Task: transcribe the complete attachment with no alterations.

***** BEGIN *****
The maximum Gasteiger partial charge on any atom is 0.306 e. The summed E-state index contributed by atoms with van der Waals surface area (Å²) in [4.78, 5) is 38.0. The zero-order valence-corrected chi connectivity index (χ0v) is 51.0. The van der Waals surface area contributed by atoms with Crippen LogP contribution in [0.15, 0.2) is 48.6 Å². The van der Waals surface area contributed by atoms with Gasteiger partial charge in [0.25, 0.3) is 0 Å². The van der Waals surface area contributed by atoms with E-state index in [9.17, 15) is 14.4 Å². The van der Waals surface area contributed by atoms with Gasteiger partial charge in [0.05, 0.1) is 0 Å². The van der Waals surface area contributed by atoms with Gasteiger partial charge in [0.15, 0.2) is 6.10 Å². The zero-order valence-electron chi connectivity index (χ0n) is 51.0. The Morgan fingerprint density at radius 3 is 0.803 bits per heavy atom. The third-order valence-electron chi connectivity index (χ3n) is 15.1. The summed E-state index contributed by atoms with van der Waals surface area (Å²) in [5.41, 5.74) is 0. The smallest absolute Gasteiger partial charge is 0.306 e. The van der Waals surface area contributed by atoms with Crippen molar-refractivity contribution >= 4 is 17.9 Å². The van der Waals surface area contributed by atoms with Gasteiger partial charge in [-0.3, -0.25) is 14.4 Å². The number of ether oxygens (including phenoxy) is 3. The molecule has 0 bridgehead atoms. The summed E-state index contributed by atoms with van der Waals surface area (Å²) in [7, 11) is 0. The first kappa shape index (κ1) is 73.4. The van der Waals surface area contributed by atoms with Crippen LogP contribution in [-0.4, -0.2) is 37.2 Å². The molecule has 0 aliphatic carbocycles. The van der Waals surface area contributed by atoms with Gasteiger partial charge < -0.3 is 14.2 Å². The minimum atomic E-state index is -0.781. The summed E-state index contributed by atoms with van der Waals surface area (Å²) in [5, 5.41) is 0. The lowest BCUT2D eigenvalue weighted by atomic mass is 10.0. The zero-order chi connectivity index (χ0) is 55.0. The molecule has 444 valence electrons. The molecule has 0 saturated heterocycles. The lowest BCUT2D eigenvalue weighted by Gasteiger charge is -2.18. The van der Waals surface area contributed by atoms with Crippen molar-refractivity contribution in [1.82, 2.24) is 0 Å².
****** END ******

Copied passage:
The maximum Gasteiger partial charge on any atom is 0.306 e. The summed E-state index contributed by atoms with van der Waals surface area (Å²) in [4.78, 5) is 38.0. The zero-order valence-corrected chi connectivity index (χ0v) is 51.0. The van der Waals surface area contributed by atoms with Crippen LogP contribution in [0.15, 0.2) is 48.6 Å². The van der Waals surface area contributed by atoms with Gasteiger partial charge in [0.25, 0.3) is 0 Å². The van der Waals surface area contributed by atoms with E-state index in [9.17, 15) is 14.4 Å². The van der Waals surface area contributed by atoms with Gasteiger partial charge in [0.05, 0.1) is 0 Å². The van der Waals surface area contributed by atoms with Gasteiger partial charge in [0.15, 0.2) is 6.10 Å². The zero-order valence-electron chi connectivity index (χ0n) is 51.0. The Morgan fingerprint density at radius 3 is 0.803 bits per heavy atom. The third-order valence-electron chi connectivity index (χ3n) is 15.1. The summed E-state index contributed by atoms with van der Waals surface area (Å²) in [5.41, 5.74) is 0. The smallest absolute Gasteiger partial charge is 0.306 e. The van der Waals surface area contributed by atoms with Crippen molar-refractivity contribution >= 4 is 17.9 Å². The van der Waals surface area contributed by atoms with Gasteiger partial charge in [-0.3, -0.25) is 14.4 Å². The number of ether oxygens (including phenoxy) is 3. The molecule has 0 bridgehead atoms. The summed E-state index contributed by atoms with van der Waals surface area (Å²) in [7, 11) is 0. The first kappa shape index (κ1) is 73.4. The van der Waals surface area contributed by atoms with Crippen LogP contribution in [-0.4, -0.2) is 37.2 Å². The molecule has 0 aliphatic carbocycles. The van der Waals surface area contributed by atoms with Gasteiger partial charge < -0.3 is 14.2 Å². The minimum atomic E-state index is -0.781. The summed E-state index contributed by atoms with van der Waals surface area (Å²) in [5, 5.41) is 0. The lowest BCUT2D eigenvalue weighted by atomic mass is 10.0. The zero-order chi connectivity index (χ0) is 55.0. The molecule has 444 valence electrons. The molecule has 0 saturated heterocycles. The lowest BCUT2D eigenvalue weighted by Gasteiger charge is -2.18. The van der Waals surface area contributed by atoms with Crippen molar-refractivity contribution in [1.82, 2.24) is 0 Å².